Employees today are working under tight timelines, but thanks to bring your own device (BYOD) policies, they can access critical files and applications to get work done on their smartphones. But BYOD can be a double-edged sword to those who are not vigilant about cyberattacks. If you’re using an Android device, here are five security threats you need to know about.
Sometimes, the device itself might not be safe due to faulty production or configuration. In fact, Avast recently found hundreds of Android devices that were infected out of the box.This means that the infection was not caused by users, but the malware was installed via apps somewhere along the sales and delivery process.
Although Google employs strict security measures when it comes to allowing apps into the Play Store, some developers find a way to hide malicious code in their programs and still have them approved.
Simple Call Recorder, for example, tricked users into downloading an additional app, which purported to be an Adobe Flash Player update. Believe it or not, Simple Call Recorder lasted for a year on the Google Play Store and had been downloaded over 5,000 times before it was taken down.
Information leakage from useful apps
Many applications are installed for legitimate uses. But don’t let that fool you, as these apps can be used to extract confidential information such as contact information from your mobile device.
Timehop, a popular app that retrieves old photos and posts from social media accounts, recently suffered a data breach that affected 21 million accounts. Compromised information included names, email addresses, and phone numbers. The attack was due to cybercriminals tapping into the company’s cloud computing account using an administrator’s sign-in credentials.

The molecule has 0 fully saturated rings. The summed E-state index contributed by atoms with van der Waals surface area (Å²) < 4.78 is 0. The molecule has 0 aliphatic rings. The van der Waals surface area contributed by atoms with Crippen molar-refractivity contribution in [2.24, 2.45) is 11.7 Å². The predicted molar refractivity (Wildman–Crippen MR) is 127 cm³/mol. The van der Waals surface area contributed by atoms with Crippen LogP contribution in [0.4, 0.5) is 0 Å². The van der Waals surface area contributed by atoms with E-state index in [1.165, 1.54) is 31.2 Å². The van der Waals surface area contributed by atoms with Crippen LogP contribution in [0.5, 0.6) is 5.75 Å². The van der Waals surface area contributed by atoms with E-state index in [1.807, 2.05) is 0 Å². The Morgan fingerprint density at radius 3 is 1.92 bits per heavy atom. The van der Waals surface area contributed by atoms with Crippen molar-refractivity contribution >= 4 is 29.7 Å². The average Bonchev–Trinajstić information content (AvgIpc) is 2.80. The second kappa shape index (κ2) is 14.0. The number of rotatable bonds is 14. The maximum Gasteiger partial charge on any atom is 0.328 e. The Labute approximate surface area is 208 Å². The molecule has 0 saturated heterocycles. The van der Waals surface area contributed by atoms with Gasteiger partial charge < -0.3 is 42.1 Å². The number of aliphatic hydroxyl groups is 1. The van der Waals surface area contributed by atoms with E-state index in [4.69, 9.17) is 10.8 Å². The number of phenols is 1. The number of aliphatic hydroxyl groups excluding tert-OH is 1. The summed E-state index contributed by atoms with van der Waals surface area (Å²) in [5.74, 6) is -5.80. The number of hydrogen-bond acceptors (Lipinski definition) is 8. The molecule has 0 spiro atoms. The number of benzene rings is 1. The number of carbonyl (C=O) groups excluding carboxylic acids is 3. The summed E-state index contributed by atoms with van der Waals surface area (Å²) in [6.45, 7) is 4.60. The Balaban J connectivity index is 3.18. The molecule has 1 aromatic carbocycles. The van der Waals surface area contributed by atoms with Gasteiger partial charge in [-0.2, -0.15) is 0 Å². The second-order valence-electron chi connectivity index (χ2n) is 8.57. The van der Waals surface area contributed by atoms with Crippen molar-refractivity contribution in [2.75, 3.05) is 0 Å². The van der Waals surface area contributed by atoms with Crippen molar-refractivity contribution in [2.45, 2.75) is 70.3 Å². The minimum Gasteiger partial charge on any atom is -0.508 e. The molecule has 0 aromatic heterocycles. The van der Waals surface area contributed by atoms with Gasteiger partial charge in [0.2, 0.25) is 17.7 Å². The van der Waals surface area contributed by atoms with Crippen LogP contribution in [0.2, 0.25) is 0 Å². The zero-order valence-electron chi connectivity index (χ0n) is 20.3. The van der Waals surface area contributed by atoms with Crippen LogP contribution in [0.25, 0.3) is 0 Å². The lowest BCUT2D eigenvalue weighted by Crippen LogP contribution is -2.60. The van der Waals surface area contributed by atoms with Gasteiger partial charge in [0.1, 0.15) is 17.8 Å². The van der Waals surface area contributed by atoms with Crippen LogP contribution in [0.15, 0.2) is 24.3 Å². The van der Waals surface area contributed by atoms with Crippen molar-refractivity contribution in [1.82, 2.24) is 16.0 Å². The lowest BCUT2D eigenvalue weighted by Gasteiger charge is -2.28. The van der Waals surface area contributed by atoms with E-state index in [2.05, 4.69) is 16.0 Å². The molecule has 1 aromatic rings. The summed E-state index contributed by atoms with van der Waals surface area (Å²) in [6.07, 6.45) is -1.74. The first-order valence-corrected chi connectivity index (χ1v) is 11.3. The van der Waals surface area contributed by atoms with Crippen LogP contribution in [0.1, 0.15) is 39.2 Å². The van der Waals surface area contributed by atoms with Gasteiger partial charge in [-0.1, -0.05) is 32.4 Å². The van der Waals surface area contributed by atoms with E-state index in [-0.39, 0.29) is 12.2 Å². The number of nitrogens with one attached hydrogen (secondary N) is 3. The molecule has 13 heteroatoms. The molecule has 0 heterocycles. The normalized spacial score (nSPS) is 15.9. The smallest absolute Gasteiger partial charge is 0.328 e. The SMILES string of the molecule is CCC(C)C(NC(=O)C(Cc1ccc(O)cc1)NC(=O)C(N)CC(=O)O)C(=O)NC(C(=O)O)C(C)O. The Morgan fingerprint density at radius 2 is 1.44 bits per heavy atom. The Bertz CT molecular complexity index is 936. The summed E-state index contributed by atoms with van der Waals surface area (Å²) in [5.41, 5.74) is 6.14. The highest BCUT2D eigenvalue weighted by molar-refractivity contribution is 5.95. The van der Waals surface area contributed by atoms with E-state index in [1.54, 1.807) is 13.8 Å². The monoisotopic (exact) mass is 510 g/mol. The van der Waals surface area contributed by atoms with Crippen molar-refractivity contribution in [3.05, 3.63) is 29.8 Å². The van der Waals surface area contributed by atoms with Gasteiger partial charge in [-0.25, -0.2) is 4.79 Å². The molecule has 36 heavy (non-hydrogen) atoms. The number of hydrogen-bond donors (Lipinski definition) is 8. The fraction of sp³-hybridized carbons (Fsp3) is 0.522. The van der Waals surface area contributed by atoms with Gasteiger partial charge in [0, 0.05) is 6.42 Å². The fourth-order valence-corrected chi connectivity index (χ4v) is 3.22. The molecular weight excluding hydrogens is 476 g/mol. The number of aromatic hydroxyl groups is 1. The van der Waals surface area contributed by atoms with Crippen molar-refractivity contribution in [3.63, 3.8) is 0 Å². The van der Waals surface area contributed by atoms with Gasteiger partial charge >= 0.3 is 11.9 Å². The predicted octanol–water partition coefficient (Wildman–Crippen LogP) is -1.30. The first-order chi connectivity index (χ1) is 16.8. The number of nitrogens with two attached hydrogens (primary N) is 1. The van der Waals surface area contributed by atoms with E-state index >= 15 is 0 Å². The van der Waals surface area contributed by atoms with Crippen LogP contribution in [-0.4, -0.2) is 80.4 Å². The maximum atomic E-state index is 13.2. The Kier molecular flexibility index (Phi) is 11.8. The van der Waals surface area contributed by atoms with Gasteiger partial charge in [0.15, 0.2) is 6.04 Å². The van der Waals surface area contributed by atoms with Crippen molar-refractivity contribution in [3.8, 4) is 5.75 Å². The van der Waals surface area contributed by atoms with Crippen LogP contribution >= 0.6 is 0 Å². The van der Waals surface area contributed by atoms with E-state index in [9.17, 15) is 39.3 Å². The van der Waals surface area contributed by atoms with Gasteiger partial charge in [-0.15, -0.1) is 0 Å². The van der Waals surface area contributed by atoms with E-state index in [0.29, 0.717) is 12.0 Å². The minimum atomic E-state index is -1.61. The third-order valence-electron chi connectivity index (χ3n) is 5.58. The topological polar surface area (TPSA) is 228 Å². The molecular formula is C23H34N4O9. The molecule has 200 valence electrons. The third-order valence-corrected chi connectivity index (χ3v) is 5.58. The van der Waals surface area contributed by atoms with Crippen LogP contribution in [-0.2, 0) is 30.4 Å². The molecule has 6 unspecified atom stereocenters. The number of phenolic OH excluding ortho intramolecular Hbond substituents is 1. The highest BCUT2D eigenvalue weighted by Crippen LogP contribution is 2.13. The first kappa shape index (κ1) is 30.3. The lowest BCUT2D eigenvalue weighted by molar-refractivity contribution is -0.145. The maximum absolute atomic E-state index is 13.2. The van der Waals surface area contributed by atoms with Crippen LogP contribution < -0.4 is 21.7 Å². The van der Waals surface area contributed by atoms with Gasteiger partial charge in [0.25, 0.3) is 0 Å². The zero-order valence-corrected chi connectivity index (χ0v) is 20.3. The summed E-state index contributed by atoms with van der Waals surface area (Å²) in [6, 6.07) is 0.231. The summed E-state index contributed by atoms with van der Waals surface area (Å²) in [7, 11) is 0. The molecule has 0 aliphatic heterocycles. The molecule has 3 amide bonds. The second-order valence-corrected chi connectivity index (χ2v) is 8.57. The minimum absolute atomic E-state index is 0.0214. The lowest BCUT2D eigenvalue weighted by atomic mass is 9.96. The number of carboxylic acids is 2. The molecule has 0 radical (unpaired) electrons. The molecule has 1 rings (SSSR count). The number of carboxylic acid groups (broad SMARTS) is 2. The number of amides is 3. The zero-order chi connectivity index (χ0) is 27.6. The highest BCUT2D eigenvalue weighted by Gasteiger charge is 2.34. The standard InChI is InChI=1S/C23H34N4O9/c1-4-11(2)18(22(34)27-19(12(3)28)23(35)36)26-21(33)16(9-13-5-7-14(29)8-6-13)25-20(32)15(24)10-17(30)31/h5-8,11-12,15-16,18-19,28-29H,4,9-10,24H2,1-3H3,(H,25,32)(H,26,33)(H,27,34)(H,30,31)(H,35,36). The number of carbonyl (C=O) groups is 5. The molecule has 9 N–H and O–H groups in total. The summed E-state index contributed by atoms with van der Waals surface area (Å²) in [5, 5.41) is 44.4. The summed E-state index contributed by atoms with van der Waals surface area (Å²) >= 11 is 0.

Most forms of banking malware involve creating a fake login window that mimics one from a reputable institution. It could be a fake website or app that users type their username and password into, only for that information to be sent to a hacker.
According to Security Intelligence, Google recently removed 29 apps from the Google Play Store after nearly 30,000 users accidentally downloaded banking malware. The victims were tricked by personalized phishing forms based on the apps they use.
While the programs were attributed to different developers, researchers discovered common code within them, implying that they were all created by the same threat group. The malware enabled attackers to send and receive text messages, impersonate software from victims’ financial institutions, and download additional apps.
Ransomware is a type of malware that makes data on a device inaccessible and demands a payment to unlock it. In 2017, WannaCry spread like wildfire and wreaked havoc on the global healthcare industry. Ransomware continues to be a cyberciminal’s weapon of choice and according to Malwarebytes, 35% of small- to medium-sized businesses have experienced a ransomware attack in the past year.
If you think ransomware is bad, ransomworms are even worse. Basically, they are ransomware programs that spread themselves across a local network, eliminating the need for human error.
All this sounds horrific, but the worst is yet to come if you don’t act fast. Having said that, here are some security best practices that will help keep your Android devices secure:
- Set up a lockscreen passcode
- Monitor mobile device access and use
- Patch mobile apps and operating systems quickly
- Forbid unapproved third-party application stores
- Control physical access to devices
- Conduct regulatory compliance assessments
- Implement an incident response plan for lost or stolen mobile devices
While it’s easy to turn a blind eye toward cyberthreats, the question is are you willing to take that chance? If you’re looking for an advanced security solution to keep your Android device safe, give us a call and we’ll be happy to help.
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